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Publication numberUS6272839 B1
Publication typeGrant
Application numberUS 09/312,906
Publication dateAug 14, 2001
Filing dateMay 17, 1999
Priority dateMay 17, 1999
Fee statusLapsed
Publication number09312906, 312906, US 6272839 B1, US 6272839B1, US-B1-6272839, US6272839 B1, US6272839B1
InventorsLorne Karl
Original AssigneeLorne Karl
Export CitationBiBTeX, EndNote, RefMan
External Links: USPTO, USPTO Assignment, Espacenet
Hydraulic air compressor and biological reactor system and method
US 6272839 B1
Abstract
A hydraulic air compressor (HAC) and system and method are set forth for aerobic treatment of waste effluent and for generation of power. The waste liquid is supplied to an upper end of a down shaft for the HAC which includes injection of air into the liquid for compression and for aerobic treatment of the liquid. The liquid falls to a separator where compressed air is liberated from the liquid. The liquid is returned to, for example, a sludge pond for recirculation and treatment. The compressed air is supplied as combustion air to a power generation unit such as a gas turbine for generation of electricity.
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Claims(14)
I claim:
1. A system for aerobically treating and agitating effluent to reduce the biological oxygen demand (BOD) thereof and for producing compressed air comprising:
a reservoir containing effluent;
a hydraulic air compressor defining a bio-reactor having,
(i) a substantially vertical down shaft having an upper and a lower end,
(ii) a separation chamber communicating with the down shaft lower end,
(iii) a first conduit for removing the effluent from the separation chamber and a second conduit for removing compressed air from the separation chamber, said first conduit defined by a vertical riser, said effluent in said riser imposing a head pressure on the effluent in the separation chamber;
at least one pump to pump effluent from said reservoir and to circulate effluent discharged from said bio-reactor to the shaft upper end, said effluent falling through said down shaft to compress air and for agitation thereof, said compressed air separated from said effluent in said separation chamber and said effluent passing from said separation chamber through said first conduit for re-circulation and aerobic treatment thereof and discharge to said reservoir; and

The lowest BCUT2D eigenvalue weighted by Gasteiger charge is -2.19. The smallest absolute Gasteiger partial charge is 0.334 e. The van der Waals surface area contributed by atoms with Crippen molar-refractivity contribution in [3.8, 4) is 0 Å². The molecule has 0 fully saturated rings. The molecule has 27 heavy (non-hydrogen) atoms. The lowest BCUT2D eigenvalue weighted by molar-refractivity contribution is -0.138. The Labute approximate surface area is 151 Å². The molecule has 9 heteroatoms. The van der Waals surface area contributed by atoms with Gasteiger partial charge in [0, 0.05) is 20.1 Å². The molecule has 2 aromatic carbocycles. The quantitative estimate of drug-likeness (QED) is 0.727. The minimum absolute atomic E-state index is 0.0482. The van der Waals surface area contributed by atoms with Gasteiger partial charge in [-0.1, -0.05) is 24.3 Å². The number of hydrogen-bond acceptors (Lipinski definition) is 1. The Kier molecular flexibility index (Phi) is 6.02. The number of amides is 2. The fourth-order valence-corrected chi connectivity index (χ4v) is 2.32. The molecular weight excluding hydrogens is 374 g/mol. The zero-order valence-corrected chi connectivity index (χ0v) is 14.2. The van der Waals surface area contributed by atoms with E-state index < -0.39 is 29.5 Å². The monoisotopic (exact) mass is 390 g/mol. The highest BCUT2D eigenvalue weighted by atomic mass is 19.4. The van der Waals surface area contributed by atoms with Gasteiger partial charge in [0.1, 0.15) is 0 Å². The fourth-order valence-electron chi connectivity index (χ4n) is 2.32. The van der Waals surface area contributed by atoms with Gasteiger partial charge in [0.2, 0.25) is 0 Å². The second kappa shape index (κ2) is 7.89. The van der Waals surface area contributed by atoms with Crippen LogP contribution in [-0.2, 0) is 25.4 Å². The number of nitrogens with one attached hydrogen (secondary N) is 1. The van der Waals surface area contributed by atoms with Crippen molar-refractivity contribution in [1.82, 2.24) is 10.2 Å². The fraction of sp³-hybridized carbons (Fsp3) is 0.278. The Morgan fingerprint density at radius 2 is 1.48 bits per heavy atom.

a conduit for conducting compressed air from said separation chamber.
2. The system of claim 1 including said pump disposed to have its suction in communication with the first conduit.
3. The system of claim 1 including means for controlling the re-circulation flow of the effluent.
4. The system of claim 3 wherein said controlling means including a flow control valve disposed in said vertical riser.
5. The system of claim 3 including a level sensor to sense the level of effluent in said separation chamber.
6. The system of claim 5 including means for controlling the circulation of effluent through said separation chamber, said level sensor in communication with said circulation control means to control the level of effluent maintained in said separation chamber.
7. The system of claim 1 including a restriction in said down shaft proximate said upper end defining a Venturi having a throat, air injectors disposed proximate said throat and a blower to supply pressurized air through said injectors into the effluent.
8. The system of claim 1 including a demister to remove moisture for the compressed air.
9. The system of claim 1 further including a fuel-fired burner, said compressed air conduit coupled to said burner for directing said compressed air thereto as combustion air.
10. A substantially closed system for treating liquid effluent by reducing the BOD of the effluent comprising:
a sludge pond to retain effluent;
a flotation tank to separate solids from the effluent;
a chemical treatment module for chemically treating effluent;
a hydraulic air compressor defining a bio-reactor having,
(i) a substantially vertical down shaft having an upper and a lower end,
(ii) a separation chamber communicating with the down shaft lower end,
(iii) a first conduit for removing the effluent from the separation chamber and a second conduit for removing compressed air from the separation chamber, said first conduit defined by a vertical riser, said effluent in said riser imposing a head pressure in the effluent in the separation chamber;
at least one pump in communication with said reservoir and first conduit to pump effluent from the reservoir to said bio-reactor and effluent discharged from said bio-reactor to the down shaft upper end for circulation of the effluent though the compressor for agitation thereof, said effluent falling down the down shaft for compression of air, said compressed air separated at said separation chamber and said effluent discharged from said separation chamber into said first conduit and returned to said pond;
means for injecting air proximate said down shaft upper end for entrainment in said effluent and for compression thereof and for aerobic treatment of said effluent;
a second conduit for directing the compressed air from said separation chamber; and
means for discharging from said sludge pond to said flotation tank and from said flotation tank to said chemical treatment module effluent for discharge from said system.
11. The system of claim 10 including means for controlling the circulation of effluent through said bio-reactor.